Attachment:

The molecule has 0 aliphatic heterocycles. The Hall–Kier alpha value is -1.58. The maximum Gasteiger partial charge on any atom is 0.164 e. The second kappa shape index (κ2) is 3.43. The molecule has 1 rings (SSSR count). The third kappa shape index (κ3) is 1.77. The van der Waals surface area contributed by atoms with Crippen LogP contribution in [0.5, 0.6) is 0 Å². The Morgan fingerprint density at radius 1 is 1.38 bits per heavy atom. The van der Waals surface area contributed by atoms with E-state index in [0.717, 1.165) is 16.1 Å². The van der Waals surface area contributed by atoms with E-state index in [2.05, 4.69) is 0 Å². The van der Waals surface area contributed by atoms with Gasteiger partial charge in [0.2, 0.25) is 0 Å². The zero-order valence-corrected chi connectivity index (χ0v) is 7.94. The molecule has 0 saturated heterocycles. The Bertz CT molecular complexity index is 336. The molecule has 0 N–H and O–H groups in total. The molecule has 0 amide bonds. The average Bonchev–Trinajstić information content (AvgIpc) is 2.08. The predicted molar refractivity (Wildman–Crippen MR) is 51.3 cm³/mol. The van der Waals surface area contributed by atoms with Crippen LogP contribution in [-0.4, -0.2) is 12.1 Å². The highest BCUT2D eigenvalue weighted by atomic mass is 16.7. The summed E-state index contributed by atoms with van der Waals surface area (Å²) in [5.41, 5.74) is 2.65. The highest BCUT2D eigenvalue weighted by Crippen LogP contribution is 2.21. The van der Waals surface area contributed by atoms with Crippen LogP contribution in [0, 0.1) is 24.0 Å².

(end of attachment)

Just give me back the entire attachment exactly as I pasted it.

The molecule has 0 aliphatic heterocycles. The Hall–Kier alpha value is -1.58. The maximum Gasteiger partial charge on any atom is 0.164 e. The second kappa shape index (κ2) is 3.43. The molecule has 1 rings (SSSR count). The third kappa shape index (κ3) is 1.77. The van der Waals surface area contributed by atoms with Crippen LogP contribution in [0.5, 0.6) is 0 Å². The Morgan fingerprint density at radius 1 is 1.38 bits per heavy atom. The van der Waals surface area contributed by atoms with E-state index in [0.717, 1.165) is 16.1 Å². The van der Waals surface area contributed by atoms with E-state index in [2.05, 4.69) is 0 Å². The van der Waals surface area contributed by atoms with Gasteiger partial charge in [0.2, 0.25) is 0 Å². The zero-order valence-corrected chi connectivity index (χ0v) is 7.94. The molecule has 0 saturated heterocycles. The Bertz CT molecular complexity index is 336. The molecule has 0 N–H and O–H groups in total. The molecule has 0 amide bonds. The average Bonchev–Trinajstić information content (AvgIpc) is 2.08. The predicted molar refractivity (Wildman–Crippen MR) is 51.3 cm³/mol. The van der Waals surface area contributed by atoms with Crippen LogP contribution in [-0.4, -0.2) is 12.1 Å². The highest BCUT2D eigenvalue weighted by atomic mass is 16.7. The summed E-state index contributed by atoms with van der Waals surface area (Å²) in [5.41, 5.74) is 2.65. The highest BCUT2D eigenvalue weighted by Crippen LogP contribution is 2.21. The van der Waals surface area contributed by atoms with Crippen LogP contribution in [0, 0.1) is 24.0 Å².